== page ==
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POTENTIATION I DECIDE TO DO MY OWN RESEARCH! CAN I IMPROVE A JUMPER’S VERTICAL VELOCITY IN ONE SESSION?
In this week’s Friday video on my YouTube channel (Fri 1 2022) we take a look at what is known as potentiation. Potentiation involves the specific combination of drills, activities and conditioning methods in a way which is deigned to boost the power output of muscles.
Put simply the combination of dynamic activities is seen to increase neural excitement and enable the body to recruit more amounts of fast twitch muscle fibre and the motor units which recruit them.
Fast twitch fibre is “difficult” to fully recruit under “normal” circumstances, it needs large amounts of neural energy to provide the stimulation.
Potentiating training is seen as a way to provide this stimulation.
There are various protocols and ideas as to how to potentiate training. You can combine related weights exercises with related plyometric/jump exercises - for example, heavy load jump squats and drop jumps. Another option could be weighted sled pulls and/or lighter sled and unresisted runs.
It’s also possible to potentiate competitive and technical jump training. You could, for example, include rebound jumps or jump squats between jumps and there is research on this.
There is a considerable amount of research that indicates that potentiating training works and works well at that.
There are, however, some caveats - for example, some research indicates that those jumpers and sprinters with a higher level of strength will respond more to potentiation.
In the video I focus on potentiating sprinting and jumping directly.
The jump enhancing research I eluded to above - which involved national level decathletes - showed that when long jumping vertical velocity was improved after plyometric activity. Improvements of over 20cm were attributed to the potentiating activity.
The research included a control group who jumped without performing the potentiating plyometrics and they did not improve their vertical take-off velocity and resultant distance in the same way.
THIS GOT ME THINKING “I’LL DO MY OWN EXPERIMENTING”
I decided to start my own research. I want to see how I can potentiate jump training. This would obviously seem to be the most important potentiating transference for me as a jumps coach and I’d assume for many of you reading this. (Note: I do include lots of other potentiating activity in my day to day training - more on this in another post/video). However, I have never - until this point - actually directly tried to potentiate actual jumping.
So, we started with u20 Ruby (best of 6.09m).
I decided to start with Ruby as despite her 6m jump she’s not able to generate as much vertical velocity as I might have thought she could. I have identified this from eccentric overload take-off work in the past. We have been working on developing this quality over the last training phase.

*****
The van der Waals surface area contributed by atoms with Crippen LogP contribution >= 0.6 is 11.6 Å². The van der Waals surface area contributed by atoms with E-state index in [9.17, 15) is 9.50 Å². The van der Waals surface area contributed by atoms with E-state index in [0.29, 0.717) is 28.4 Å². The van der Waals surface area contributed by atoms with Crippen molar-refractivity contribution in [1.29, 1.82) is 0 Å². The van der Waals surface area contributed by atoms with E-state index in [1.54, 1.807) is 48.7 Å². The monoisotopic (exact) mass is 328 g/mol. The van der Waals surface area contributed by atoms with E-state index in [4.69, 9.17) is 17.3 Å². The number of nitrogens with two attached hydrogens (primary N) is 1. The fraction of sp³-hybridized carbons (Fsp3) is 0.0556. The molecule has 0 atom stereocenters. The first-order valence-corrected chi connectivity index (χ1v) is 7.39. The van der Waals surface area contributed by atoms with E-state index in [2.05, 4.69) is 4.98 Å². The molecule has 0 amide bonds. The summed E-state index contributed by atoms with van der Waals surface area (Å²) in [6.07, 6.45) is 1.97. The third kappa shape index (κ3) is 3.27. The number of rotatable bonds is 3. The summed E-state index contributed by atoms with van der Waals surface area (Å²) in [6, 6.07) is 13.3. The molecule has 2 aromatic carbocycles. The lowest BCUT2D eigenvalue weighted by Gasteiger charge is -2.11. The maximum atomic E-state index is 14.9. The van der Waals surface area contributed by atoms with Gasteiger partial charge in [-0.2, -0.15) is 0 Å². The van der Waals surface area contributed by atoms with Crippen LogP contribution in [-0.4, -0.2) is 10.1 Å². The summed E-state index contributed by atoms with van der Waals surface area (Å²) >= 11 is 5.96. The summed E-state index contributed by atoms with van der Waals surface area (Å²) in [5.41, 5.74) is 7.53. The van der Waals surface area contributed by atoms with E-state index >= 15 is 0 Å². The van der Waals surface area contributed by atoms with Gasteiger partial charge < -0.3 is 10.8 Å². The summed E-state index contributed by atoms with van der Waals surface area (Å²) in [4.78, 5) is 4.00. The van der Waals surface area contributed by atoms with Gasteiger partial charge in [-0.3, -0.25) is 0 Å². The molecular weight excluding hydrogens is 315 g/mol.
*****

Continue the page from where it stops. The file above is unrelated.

Protocol: Loaded jump squats (concentric emphasis) 3x3 @ 16kg circa 20% of her bodyweight
Eccentric emphasis take-offs from 10 steps with a 3cm mat placed on the pen step (You’ll have probably seen these take-off developing jumps in my videos - I am a very firm believe in them),
Rationale: I wanted to see whether the jump squats would lead to the potentiation of the eccentric long jump take-offs and specifically an increase in height from the take-off
I chose concentric jump squats as a large amount of neural energy is needed to lift up from the weight and due to the jumps being paused between each rep, the landing has an eccentric (blocking) emphasis.
Ruby did one jump before implementing the potentially potentiating jump squats. She then did a take-off (mat on penultimate step. 10 step approach as noted) 90sec later.
There was slightly more vertical lift at take-off compared to the first jump (this could of course have been a response to the first jump … it’s always going to take some time to get into a session).
Then 90sec later 3 more jump squats were taken and then 90sec later a further jump (take-off) was made. This time I could see more power on the run-up and also at take-off via more height. Obviously I’m going on my coach’s eye here and no high-tech kit was used. However, Ruby corroborated what I saw with how she “felt” when jumping.
Ruby then did a further jump without the jump squats and this one was not do good - note there are so many reasons why a jump may not be as good as the previous or subsequent one … less proficient take-off, less proficient approach and so on.
We did a further 3 jumps squats and another couple of jumps - keeping so similar rest intervals. Interestingly Ruby’s performance of the jump squats was better (consider that potentiation works in both directions) and that on one of the jumps the take-off was really good.
It would seem that the potentiating loaded jump squats may have assisted with gaining height and therefore increased vertical velocity at take-off. This was evident on 2-3 take-offs from the 6 in particular.
I will continue to experiment with Ruby and some of the senior jumpers. I will stick with loaded jump squats initially but in time may also try rebound/drop jumps. It’ll be interesting to see what happens and whether certain jumpers respond more than others.
Potentiation should occur and even if it didn’t the training design will specifically help with developing jump power. With my knowledge of jump training and potentiation it would appear very unlikely that no potentiating benefits would not occur.
Look our for more updates and finding and head over to the YouTube channel for more too.